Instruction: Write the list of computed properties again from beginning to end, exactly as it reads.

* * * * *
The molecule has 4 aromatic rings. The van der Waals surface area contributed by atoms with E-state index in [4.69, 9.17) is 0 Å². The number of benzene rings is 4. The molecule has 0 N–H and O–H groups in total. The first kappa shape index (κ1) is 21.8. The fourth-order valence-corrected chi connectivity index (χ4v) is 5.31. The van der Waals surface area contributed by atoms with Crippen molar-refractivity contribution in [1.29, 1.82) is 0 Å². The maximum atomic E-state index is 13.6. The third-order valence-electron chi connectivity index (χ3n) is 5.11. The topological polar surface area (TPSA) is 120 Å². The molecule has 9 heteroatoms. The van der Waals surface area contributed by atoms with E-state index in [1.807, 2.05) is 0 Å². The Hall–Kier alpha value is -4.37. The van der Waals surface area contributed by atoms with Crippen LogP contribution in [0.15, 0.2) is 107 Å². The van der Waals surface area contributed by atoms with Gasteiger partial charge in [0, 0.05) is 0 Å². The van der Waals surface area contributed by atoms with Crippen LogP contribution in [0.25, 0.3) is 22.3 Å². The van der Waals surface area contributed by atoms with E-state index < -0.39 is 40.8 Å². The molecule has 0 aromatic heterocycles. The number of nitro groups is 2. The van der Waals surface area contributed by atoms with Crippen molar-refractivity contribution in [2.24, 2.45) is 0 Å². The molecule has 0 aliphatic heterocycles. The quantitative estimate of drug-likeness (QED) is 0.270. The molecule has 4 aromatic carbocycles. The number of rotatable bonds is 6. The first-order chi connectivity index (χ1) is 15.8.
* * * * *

The molecule has 4 aromatic rings. The van der Waals surface area contributed by atoms with E-state index in [4.69, 9.17) is 0 Å². The number of benzene rings is 4. The molecule has 0 N–H and O–H groups in total. The first kappa shape index (κ1) is 21.8. The fourth-order valence-corrected chi connectivity index (χ4v) is 5.31. The van der Waals surface area contributed by atoms with Crippen molar-refractivity contribution in [1.29, 1.82) is 0 Å². The maximum atomic E-state index is 13.6. The third-order valence-electron chi connectivity index (χ3n) is 5.11. The topological polar surface area (TPSA) is 120 Å². The molecule has 9 heteroatoms. The van der Waals surface area contributed by atoms with E-state index in [1.807, 2.05) is 0 Å². The Hall–Kier alpha value is -4.37. The van der Waals surface area contributed by atoms with Crippen LogP contribution in [0.15, 0.2) is 107 Å². The van der Waals surface area contributed by atoms with Gasteiger partial charge in [0, 0.05) is 0 Å². The van der Waals surface area contributed by atoms with Crippen LogP contribution in [0.25, 0.3) is 22.3 Å². The van der Waals surface area contributed by atoms with E-state index < -0.39 is 40.8 Å². The molecule has 0 aromatic heterocycles. The number of nitro groups is 2. The van der Waals surface area contributed by atoms with Crippen molar-refractivity contribution in [2.24, 2.45) is 0 Å². The molecule has 0 aliphatic heterocycles. The quantitative estimate of drug-likeness (QED) is 0.270. The molecule has 4 aromatic carbocycles. The number of rotatable bonds is 6. The first-order chi connectivity index (χ1) is 15.8.